The National Arboretum has a new attraction for visitors with a series of recreational trails opening earlier this month.
The new trails extend throughout the arboretum grounds spanning out from the Village Centre and are perfect for a weekend or after work walk.
The arboretum features more than 44,000 trees from across Australia and the world, with some of the forests nearly 100 years old.
I tested out the new trails on the weekend, starting at the Wide Brown Land sculpture. There’s a road up to the sculpture and plenty of parking. The sculpture itself is worth a look – the words derived from Dorothea Mackellar’s famous poem ‘My Country’.
From here, you can take the Himalayan Cedar trail. The walk officially starts from the Pod Playground, but as I was planning to do all the trails that morning, I decided to start there.
If you start from the Pod Playground this trail is 2.2km return.
From the Wide Brown Land sculpture, you start on a winding trail that leads to a picnic area and viewpoint. Then you start heading downhill on a dirt trail, making your way through towering trees.
This was a good relaxing walk through the cedar forest with only a few hilly sections. This forest was planted between 1917 and 1930. You can continue on through the cedar forest onto the cork oak trail. The cork oaks were planted in 1917 and 1920 by acorns provided by Canberra’s designer, Walter Burley Griffin.
Back up at the Wide Brown Land carpark, I continued down to the Village Centre and the Southern Tablelands Ecosystems Park (STEP) trail, which leads to a community garden created as an educational resource.
Dairy Farmer’s Hill was the highlight of my visit to the arboretum. The path up is a gently sloping winding dirt trail passing a combination of rare, endangered and colourful tress such as the purple leaved smokebush (a plant I’ve never seen before) and Turkish pines.
The signage says it’s a 2km walk up but there are various paths up and some appear longer than others. The path I took was about a 15 minute walk up from the Village Centre.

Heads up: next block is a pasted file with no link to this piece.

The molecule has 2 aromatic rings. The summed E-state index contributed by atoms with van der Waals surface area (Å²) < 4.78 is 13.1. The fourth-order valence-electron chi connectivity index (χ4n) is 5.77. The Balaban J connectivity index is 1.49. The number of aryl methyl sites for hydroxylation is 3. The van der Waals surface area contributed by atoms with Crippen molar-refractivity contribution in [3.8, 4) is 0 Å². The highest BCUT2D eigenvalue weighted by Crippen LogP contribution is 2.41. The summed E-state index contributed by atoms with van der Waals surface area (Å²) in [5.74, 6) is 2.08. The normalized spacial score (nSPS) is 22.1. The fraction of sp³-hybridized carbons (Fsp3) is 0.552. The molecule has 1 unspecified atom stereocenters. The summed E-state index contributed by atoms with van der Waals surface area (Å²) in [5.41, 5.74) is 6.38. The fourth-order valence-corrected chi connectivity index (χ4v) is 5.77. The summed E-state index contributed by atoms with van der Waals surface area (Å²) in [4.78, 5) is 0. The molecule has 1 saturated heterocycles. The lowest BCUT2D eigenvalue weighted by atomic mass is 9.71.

The panoramic view up the top is spectacular with 360 degrees views of Canberra from Black Mountain, part of the lake, Parliament House, Woden, Tuggeranong and over to the mountains and nearby farmland. This is the best view I’ve found of the Canberra centre so far because you get to see so much of the city.
It’s a great set up at the top of the hill with the trees, timber benches and grassed areas perfect to sit and take in the view.
There were a lot of people up here – many having a picnic while soaking up some sunshine.
I wish I’d discovered this viewpoint sooner – if you only do one of the new trails, do this one.
The suggested timings of the walks are generous to cater for all abilities and would be good for a family outing or a nice spot for a picnic if you don’t want to stray far from the city centre. I did all the trails in about an hour and a half.
Some of the paths are quite exposed so bring a hat and slap on some sunscreen before you head out as the weather heats up.
If you’re heading to the arboretum with children, make sure you pay a visit to the Pod Playground. It made me wish I was a kid again!
Parking is available throughout the arboretum. If you park at the Village Centre, it’s pay parking for $2 an hour from 9am to 5pm. Parking is free up at the Wide Brown Land sculpture.
The grounds are open from 6am to 8.30pm seven days a week during Daylight Savings Time.